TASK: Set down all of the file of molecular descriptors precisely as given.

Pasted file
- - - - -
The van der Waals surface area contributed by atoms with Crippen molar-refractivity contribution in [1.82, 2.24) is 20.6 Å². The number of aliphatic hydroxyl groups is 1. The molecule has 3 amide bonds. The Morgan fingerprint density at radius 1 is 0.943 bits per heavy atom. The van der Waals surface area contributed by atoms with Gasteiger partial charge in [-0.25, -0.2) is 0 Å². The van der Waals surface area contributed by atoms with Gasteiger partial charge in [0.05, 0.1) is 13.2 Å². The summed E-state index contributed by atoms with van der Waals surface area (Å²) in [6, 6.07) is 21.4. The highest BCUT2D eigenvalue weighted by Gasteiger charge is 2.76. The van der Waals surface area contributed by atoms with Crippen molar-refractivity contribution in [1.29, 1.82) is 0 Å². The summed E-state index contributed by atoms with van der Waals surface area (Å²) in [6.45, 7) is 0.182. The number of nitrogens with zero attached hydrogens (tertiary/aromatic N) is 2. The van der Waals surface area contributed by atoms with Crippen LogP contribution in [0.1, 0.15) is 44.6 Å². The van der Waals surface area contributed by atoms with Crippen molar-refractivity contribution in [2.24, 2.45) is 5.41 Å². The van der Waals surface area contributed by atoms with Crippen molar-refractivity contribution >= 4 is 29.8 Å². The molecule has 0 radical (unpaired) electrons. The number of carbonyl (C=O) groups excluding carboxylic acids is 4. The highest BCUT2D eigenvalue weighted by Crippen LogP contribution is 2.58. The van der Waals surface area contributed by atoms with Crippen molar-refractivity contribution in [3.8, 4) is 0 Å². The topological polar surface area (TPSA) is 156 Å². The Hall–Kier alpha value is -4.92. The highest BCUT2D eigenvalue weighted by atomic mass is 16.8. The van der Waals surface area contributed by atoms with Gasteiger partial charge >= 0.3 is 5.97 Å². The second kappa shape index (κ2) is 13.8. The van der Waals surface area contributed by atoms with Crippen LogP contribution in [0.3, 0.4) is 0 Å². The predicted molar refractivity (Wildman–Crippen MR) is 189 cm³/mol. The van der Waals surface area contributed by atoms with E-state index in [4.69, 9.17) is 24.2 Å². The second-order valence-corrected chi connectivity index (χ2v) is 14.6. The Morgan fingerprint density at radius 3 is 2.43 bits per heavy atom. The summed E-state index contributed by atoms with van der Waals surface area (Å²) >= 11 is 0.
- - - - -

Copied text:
The van der Waals surface area contributed by atoms with Crippen molar-refractivity contribution in [1.82, 2.24) is 20.6 Å². The number of aliphatic hydroxyl groups is 1. The molecule has 3 amide bonds. The Morgan fingerprint density at radius 1 is 0.943 bits per heavy atom. The van der Waals surface area contributed by atoms with Gasteiger partial charge in [-0.25, -0.2) is 0 Å². The van der Waals surface area contributed by atoms with Gasteiger partial charge in [0.05, 0.1) is 13.2 Å². The summed E-state index contributed by atoms with van der Waals surface area (Å²) in [6, 6.07) is 21.4. The highest BCUT2D eigenvalue weighted by Gasteiger charge is 2.76. The van der Waals surface area contributed by atoms with Crippen molar-refractivity contribution in [1.29, 1.82) is 0 Å². The summed E-state index contributed by atoms with van der Waals surface area (Å²) in [6.45, 7) is 0.182. The number of nitrogens with zero attached hydrogens (tertiary/aromatic N) is 2. The van der Waals surface area contributed by atoms with Crippen LogP contribution in [0.1, 0.15) is 44.6 Å². The van der Waals surface area contributed by atoms with Crippen molar-refractivity contribution in [2.24, 2.45) is 5.41 Å². The van der Waals surface area contributed by atoms with Crippen molar-refractivity contribution >= 4 is 29.8 Å². The molecule has 0 radical (unpaired) electrons. The number of carbonyl (C=O) groups excluding carboxylic acids is 4. The highest BCUT2D eigenvalue weighted by Crippen LogP contribution is 2.58. The van der Waals surface area contributed by atoms with Crippen molar-refractivity contribution in [3.8, 4) is 0 Å². The topological polar surface area (TPSA) is 156 Å². The Hall–Kier alpha value is -4.92. The highest BCUT2D eigenvalue weighted by atomic mass is 16.8. The van der Waals surface area contributed by atoms with Gasteiger partial charge >= 0.3 is 5.97 Å². The second kappa shape index (κ2) is 13.8. The van der Waals surface area contributed by atoms with Crippen LogP contribution in [0.3, 0.4) is 0 Å². The predicted molar refractivity (Wildman–Crippen MR) is 189 cm³/mol. The van der Waals surface area contributed by atoms with E-state index in [4.69, 9.17) is 24.2 Å². The second-order valence-corrected chi connectivity index (χ2v) is 14.6. The Morgan fingerprint density at radius 3 is 2.43 bits per heavy atom. The summed E-state index contributed by atoms with van der Waals surface area (Å²) >= 11 is 0.